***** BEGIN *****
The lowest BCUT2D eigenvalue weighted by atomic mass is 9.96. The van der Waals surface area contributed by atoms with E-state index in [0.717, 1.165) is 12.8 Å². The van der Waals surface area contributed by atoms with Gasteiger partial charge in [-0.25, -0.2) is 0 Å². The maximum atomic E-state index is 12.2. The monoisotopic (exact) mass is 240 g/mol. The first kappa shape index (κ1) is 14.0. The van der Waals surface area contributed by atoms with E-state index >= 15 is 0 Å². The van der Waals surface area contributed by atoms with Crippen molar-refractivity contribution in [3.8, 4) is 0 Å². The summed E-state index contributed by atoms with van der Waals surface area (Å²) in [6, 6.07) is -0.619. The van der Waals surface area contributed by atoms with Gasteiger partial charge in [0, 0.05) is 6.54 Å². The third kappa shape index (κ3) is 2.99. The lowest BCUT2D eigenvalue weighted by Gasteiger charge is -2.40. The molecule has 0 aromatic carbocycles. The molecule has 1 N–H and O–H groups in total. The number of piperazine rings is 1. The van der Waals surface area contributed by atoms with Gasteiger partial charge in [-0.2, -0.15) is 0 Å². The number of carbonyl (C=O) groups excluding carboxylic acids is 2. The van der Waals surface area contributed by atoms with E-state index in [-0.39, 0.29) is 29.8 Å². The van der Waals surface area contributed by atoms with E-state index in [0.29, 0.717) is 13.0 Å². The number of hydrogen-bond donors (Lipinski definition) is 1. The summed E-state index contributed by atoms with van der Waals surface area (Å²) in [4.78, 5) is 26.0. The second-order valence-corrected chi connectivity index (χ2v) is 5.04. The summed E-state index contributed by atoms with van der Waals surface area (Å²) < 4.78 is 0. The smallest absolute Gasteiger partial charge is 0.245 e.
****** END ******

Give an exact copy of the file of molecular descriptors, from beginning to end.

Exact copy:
The lowest BCUT2D eigenvalue weighted by atomic mass is 9.96. The van der Waals surface area contributed by atoms with E-state index in [0.717, 1.165) is 12.8 Å². The van der Waals surface area contributed by atoms with Gasteiger partial charge in [-0.25, -0.2) is 0 Å². The maximum atomic E-state index is 12.2. The monoisotopic (exact) mass is 240 g/mol. The first kappa shape index (κ1) is 14.0. The van der Waals surface area contributed by atoms with E-state index >= 15 is 0 Å². The van der Waals surface area contributed by atoms with Crippen molar-refractivity contribution in [3.8, 4) is 0 Å². The summed E-state index contributed by atoms with van der Waals surface area (Å²) in [6, 6.07) is -0.619. The van der Waals surface area contributed by atoms with Gasteiger partial charge in [0, 0.05) is 6.54 Å². The third kappa shape index (κ3) is 2.99. The lowest BCUT2D eigenvalue weighted by Gasteiger charge is -2.40. The molecule has 0 aromatic carbocycles. The molecule has 1 N–H and O–H groups in total. The number of piperazine rings is 1. The van der Waals surface area contributed by atoms with Gasteiger partial charge in [-0.2, -0.15) is 0 Å². The number of carbonyl (C=O) groups excluding carboxylic acids is 2. The van der Waals surface area contributed by atoms with E-state index in [-0.39, 0.29) is 29.8 Å². The van der Waals surface area contributed by atoms with E-state index in [0.29, 0.717) is 13.0 Å². The number of hydrogen-bond donors (Lipinski definition) is 1. The summed E-state index contributed by atoms with van der Waals surface area (Å²) in [4.78, 5) is 26.0. The second-order valence-corrected chi connectivity index (χ2v) is 5.04. The summed E-state index contributed by atoms with van der Waals surface area (Å²) < 4.78 is 0. The smallest absolute Gasteiger partial charge is 0.245 e.